Construction of a Hardware Prototype

A project log for The Guitar Pedal Project: Multi-Effect Processor

A guitar multi-effect stompbox that allows musicians to create new and never-before-seen effect creations using their mobile phone.

ben-jacobsBen Jacobs 05/14/2020 at 19:430 Comments


After the individual subsystems were tested and validated, the next step was to construct a full-system prototype. This was the first step of the project (officially known as the system integration) that had to be completed off-campus due to the worldwide pandemic. Therefore, some modifications had to be made, and some tests could not be run in a formal lab environment.


First, a cardboard mock-up of the Hammond 1590DD enclosure we wished to use was constructed. It matched the dimensions of the actual metal enclosure (which was not yet on hand), according to dimension drawings provided on Hammond's website.

Next, using the cardboard prototype as a guide, a piece of perforated circuit board was cut down to a size that would fit in the enclosure. The ADC boards, the power supply modules, and the audio codec were laid out in a manner that minimized space consumption. Specifically, the ADC boards are located underneath the audio codec. This is not especially advised because i2c noise could leak into the audio, but this was not a problem we encountered. On issue that was encountered was having power supply noise on the audio. This was remedied by placing 470uF electrolytic capacitors across the regulated voltage outputs. In retrospect, linear regulators could've been used in place of buck-boost regulators to fully eliminate this noise issue, but at the cost of power efficiency.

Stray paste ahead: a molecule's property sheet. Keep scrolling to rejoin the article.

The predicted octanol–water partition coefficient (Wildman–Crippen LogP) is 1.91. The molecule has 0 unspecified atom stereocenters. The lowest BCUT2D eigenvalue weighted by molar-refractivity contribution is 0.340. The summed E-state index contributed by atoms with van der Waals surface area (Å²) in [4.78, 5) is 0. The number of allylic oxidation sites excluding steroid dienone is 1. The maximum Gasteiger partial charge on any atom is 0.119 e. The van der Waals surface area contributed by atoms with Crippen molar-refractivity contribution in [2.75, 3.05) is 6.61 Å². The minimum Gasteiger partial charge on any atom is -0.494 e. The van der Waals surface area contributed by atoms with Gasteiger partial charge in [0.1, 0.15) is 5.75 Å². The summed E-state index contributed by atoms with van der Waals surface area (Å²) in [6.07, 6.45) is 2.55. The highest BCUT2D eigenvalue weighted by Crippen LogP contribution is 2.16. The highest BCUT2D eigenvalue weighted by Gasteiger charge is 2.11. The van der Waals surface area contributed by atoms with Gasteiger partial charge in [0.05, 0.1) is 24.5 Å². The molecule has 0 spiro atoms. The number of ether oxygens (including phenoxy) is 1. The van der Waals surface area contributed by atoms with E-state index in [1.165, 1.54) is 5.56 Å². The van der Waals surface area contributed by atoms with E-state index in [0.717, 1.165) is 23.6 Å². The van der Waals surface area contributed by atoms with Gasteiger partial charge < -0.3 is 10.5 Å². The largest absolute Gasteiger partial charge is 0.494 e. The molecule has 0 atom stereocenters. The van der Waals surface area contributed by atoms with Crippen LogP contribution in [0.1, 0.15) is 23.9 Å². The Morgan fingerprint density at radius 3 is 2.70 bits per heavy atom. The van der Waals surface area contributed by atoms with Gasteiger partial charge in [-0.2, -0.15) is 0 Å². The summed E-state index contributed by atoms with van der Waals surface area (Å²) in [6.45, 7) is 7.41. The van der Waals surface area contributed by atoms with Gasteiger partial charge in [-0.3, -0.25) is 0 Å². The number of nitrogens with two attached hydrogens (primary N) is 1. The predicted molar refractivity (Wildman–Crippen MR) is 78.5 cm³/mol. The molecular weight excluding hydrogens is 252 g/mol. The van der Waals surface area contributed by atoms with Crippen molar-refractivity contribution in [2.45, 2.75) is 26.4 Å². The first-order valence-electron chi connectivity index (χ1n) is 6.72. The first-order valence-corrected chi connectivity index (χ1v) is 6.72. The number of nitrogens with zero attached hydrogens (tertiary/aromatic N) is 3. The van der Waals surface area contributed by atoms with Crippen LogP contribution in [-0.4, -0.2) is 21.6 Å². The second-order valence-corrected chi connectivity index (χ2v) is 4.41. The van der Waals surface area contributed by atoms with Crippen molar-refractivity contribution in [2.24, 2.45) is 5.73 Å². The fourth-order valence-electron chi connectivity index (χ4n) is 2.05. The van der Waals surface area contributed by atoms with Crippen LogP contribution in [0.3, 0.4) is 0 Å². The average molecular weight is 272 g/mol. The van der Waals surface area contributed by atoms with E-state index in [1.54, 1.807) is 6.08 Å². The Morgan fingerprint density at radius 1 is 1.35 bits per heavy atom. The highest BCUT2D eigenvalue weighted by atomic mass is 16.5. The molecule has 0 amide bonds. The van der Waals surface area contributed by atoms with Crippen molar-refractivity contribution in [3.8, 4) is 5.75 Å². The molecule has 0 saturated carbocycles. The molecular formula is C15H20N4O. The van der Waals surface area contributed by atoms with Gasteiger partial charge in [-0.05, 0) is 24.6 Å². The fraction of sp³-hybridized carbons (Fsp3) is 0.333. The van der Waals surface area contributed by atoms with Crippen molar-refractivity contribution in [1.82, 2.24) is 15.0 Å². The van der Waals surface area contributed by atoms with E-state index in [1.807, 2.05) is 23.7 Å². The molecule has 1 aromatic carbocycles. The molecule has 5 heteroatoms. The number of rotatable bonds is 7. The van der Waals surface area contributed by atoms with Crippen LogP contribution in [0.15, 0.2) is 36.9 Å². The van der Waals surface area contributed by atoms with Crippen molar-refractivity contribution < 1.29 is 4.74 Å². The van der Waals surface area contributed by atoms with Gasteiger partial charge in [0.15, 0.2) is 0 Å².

A 20 pin (0.1" pitch) header was used to connect the four knobs, expression pedal input, audio input and output jacks, LED and bluetooth pairing button to the board. For a very detailed layout of this pin header and the hardware PCB, please view the Hardware PCB Schematic Diagram PDF file, which is taken from Ben Jacobs' engineering notebook.

A 40-pin IDE ribbon connector is used to connect the hardware board to the Raspberry Pi, providing the necessary i2c, SPI and GPIO connections between the two.

Result (Preliminary Prototype)

The finished prototype in the cardboard enclosure is shown below, minus the necessary wiring harness going between the jacks, knobs and pin header. Notice that the Raspberry Pi is a tight fit. In retrospect, it may have been better to use a larger enclosure size for some wiggle room.

Another photo of the prototype is shown below, this time from a top view, with the internals wired into the knobs and jacks, but sitting externally on the table for testing purposes. Notice that the stomp switch has not yet been implemented, because this prototype would not support physically being stomped. In the metal version, the stomp switch will fit in the gap between the PCB and the Raspberry Pi.

Video (Preliminary Prototype Test)

Below is an informal test of the preliminary hardware prototype. This video serves as proof that the system is working, and a more complete demonstration video may be uploaded when the pedal is in a more polished state.

Upgrade to Aluminum Enclosure

Once the functionality of the cardboard prototype was confirmed, it was mailed to team member Ryan Knepel, who was in charge of the final integration into a metal enclosure. He is also scheduled to integrate the stomp switch, LED, and preamplifier circuit.

Below is a photo of the aluminum enclosure, which has been painted (a green color was not our first choice, but it sufficed because of limited access to hardware stores at the time) and drilled.

Below is another image of the aluminum enclosure, now with the various jacks, knobs other hardware elements mounted in the holes. This photo gives a good idea of how the final product will look (much more professional than the cardboard prototype!).